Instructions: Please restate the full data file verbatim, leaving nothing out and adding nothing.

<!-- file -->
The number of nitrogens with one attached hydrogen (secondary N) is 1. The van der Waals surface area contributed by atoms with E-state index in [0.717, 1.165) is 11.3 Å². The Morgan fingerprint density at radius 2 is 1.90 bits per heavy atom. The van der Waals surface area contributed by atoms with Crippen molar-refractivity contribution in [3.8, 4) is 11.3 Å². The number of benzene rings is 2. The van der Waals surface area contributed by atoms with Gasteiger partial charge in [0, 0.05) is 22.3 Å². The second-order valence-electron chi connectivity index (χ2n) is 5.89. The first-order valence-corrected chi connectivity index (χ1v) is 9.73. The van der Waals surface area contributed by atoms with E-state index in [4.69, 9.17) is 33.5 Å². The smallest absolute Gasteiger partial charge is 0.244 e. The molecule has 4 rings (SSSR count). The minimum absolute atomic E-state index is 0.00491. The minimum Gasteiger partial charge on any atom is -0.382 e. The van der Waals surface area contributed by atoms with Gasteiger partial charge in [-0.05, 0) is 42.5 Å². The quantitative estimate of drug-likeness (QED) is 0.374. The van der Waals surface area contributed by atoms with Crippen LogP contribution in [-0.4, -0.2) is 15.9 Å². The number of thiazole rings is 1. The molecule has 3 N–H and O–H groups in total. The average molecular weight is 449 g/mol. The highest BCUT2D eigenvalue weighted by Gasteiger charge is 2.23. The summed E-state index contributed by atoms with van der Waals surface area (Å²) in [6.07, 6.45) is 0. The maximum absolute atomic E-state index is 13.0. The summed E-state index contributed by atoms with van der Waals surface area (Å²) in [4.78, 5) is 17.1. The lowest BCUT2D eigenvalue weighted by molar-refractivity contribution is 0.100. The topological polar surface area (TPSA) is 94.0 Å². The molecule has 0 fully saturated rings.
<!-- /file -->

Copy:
The number of nitrogens with one attached hydrogen (secondary N) is 1. The van der Waals surface area contributed by atoms with E-state index in [0.717, 1.165) is 11.3 Å². The Morgan fingerprint density at radius 2 is 1.90 bits per heavy atom. The van der Waals surface area contributed by atoms with Crippen molar-refractivity contribution in [3.8, 4) is 11.3 Å². The number of benzene rings is 2. The van der Waals surface area contributed by atoms with Gasteiger partial charge in [0, 0.05) is 22.3 Å². The second-order valence-electron chi connectivity index (χ2n) is 5.89. The first-order valence-corrected chi connectivity index (χ1v) is 9.73. The van der Waals surface area contributed by atoms with E-state index in [4.69, 9.17) is 33.5 Å². The smallest absolute Gasteiger partial charge is 0.244 e. The molecule has 4 rings (SSSR count). The minimum absolute atomic E-state index is 0.00491. The minimum Gasteiger partial charge on any atom is -0.382 e. The van der Waals surface area contributed by atoms with Gasteiger partial charge in [-0.05, 0) is 42.5 Å². The quantitative estimate of drug-likeness (QED) is 0.374. The van der Waals surface area contributed by atoms with Crippen LogP contribution in [-0.4, -0.2) is 15.9 Å². The number of thiazole rings is 1. The molecule has 3 N–H and O–H groups in total. The average molecular weight is 449 g/mol. The highest BCUT2D eigenvalue weighted by Gasteiger charge is 2.23. The summed E-state index contributed by atoms with van der Waals surface area (Å²) in [6.07, 6.45) is 0. The maximum absolute atomic E-state index is 13.0. The summed E-state index contributed by atoms with van der Waals surface area (Å²) in [4.78, 5) is 17.1. The lowest BCUT2D eigenvalue weighted by molar-refractivity contribution is 0.100. The topological polar surface area (TPSA) is 94.0 Å². The molecule has 0 fully saturated rings.